Faculté des sciences

Variation in the proportion of flower visitors of Arum maculatum along its distributional range in relation with community-based climatic niche analyses

Espíndola, Anahí ; Pellissier, Loïc ; Alvarez, Nadir

In: Oikos, 2010, p. 1-7

Because species–specific interactions between plants and insects require considerable physiological adaptations to establish and be maintained through time and space, highly specialized interactions are rare in nature. Consequently, even if some one-to-one interactions might appear locally specialized, additional partners may be involved at a wider scale. Here, we investigate the... Plus

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    Summary
    Because species–specific interactions between plants and insects require considerable physiological adaptations to establish and be maintained through time and space, highly specialized interactions are rare in nature. Consequently, even if some one-to-one interactions might appear locally specialized, additional partners may be involved at a wider scale.
    Here, we investigate the geographical constancy in the specificity level of the specialized lure-and-trap pollination antagonism involving the widespread European Arum maculatum and its associated Psychodid pollinators. Until now, studies concurred in demonstrating that one single insect species, Psychoda phalaenoides, efficiently cross-pollinated plants; researches were, however, performed locally in western Europe. In this study we characterize for the first time the flower visitors’ composition at the scale of the distribution range of A. maculatum by intensively collecting plants and insects throughout the European continent. We further correlate local climatic characteristics with the community composition of visiting arthropods.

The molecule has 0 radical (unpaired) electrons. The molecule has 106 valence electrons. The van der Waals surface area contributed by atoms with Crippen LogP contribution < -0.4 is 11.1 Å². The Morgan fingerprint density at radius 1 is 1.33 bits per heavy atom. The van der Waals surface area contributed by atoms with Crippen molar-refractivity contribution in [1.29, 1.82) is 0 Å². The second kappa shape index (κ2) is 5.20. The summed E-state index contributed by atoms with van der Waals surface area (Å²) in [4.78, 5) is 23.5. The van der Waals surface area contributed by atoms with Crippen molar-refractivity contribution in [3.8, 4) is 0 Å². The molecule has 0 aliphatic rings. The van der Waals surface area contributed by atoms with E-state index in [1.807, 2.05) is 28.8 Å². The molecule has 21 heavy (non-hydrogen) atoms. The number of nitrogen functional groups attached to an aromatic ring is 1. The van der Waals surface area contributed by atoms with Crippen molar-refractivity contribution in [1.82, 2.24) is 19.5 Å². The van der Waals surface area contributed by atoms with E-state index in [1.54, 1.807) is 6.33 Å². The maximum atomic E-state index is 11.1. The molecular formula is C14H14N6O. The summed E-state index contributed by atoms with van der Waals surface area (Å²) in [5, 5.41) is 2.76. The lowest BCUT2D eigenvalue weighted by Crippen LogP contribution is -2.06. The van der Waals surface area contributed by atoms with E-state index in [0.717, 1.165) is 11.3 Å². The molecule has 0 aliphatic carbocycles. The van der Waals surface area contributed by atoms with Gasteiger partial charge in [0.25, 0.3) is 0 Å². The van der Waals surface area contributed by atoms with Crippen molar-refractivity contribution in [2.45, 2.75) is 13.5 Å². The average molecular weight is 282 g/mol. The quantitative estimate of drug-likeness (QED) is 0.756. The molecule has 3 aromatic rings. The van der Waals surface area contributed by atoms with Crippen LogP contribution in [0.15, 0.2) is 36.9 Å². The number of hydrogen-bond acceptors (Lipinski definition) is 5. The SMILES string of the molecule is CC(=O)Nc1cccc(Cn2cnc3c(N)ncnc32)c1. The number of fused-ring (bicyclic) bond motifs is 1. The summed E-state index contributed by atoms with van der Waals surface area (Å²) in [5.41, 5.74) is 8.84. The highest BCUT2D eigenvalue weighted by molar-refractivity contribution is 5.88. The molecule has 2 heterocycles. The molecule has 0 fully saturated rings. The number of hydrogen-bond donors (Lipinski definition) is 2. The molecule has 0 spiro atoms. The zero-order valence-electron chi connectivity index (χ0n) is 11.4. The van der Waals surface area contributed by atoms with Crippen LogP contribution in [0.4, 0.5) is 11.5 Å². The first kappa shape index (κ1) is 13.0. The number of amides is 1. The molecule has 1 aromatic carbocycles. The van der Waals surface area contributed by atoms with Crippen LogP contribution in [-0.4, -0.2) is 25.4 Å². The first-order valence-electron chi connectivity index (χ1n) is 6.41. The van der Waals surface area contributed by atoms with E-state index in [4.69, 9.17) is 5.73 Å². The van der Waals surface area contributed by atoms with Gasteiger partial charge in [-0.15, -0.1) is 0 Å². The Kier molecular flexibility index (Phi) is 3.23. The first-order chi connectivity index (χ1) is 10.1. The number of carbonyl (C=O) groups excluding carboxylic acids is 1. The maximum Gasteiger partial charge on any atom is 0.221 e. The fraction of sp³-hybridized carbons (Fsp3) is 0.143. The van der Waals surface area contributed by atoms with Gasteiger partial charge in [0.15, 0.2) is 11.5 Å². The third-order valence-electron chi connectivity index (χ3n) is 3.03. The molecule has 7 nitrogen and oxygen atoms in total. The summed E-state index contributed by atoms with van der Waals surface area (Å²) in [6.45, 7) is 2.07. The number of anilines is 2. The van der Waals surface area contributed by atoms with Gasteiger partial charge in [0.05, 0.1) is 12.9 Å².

Our results show that flowers are generally visited by P. phalaenoides females, but not over the whole distribution range of the plant. In some regions this fly species is less frequent or even absent and another species, Psycha grisescens, becomes the prevailing visitor. This variability is geographically structured and can be explained by climatic factors: the proportion of P. grisescens increases with higher annual precipitations and lower precipitations in the warmest trimester, two characteristics typical of the Mediterranean zone. Climate thus seems driving the specificity of this interaction, by potentially affecting the phenology of one or both interacting species, or even of volatile and heat production in the plant. This result therefore challenges the specificity of other presumably one-to-one interactions covering wide distribution ranges, and provides an example of the direct effect that the abiotic environment can have on the fate of plant–insect interactions.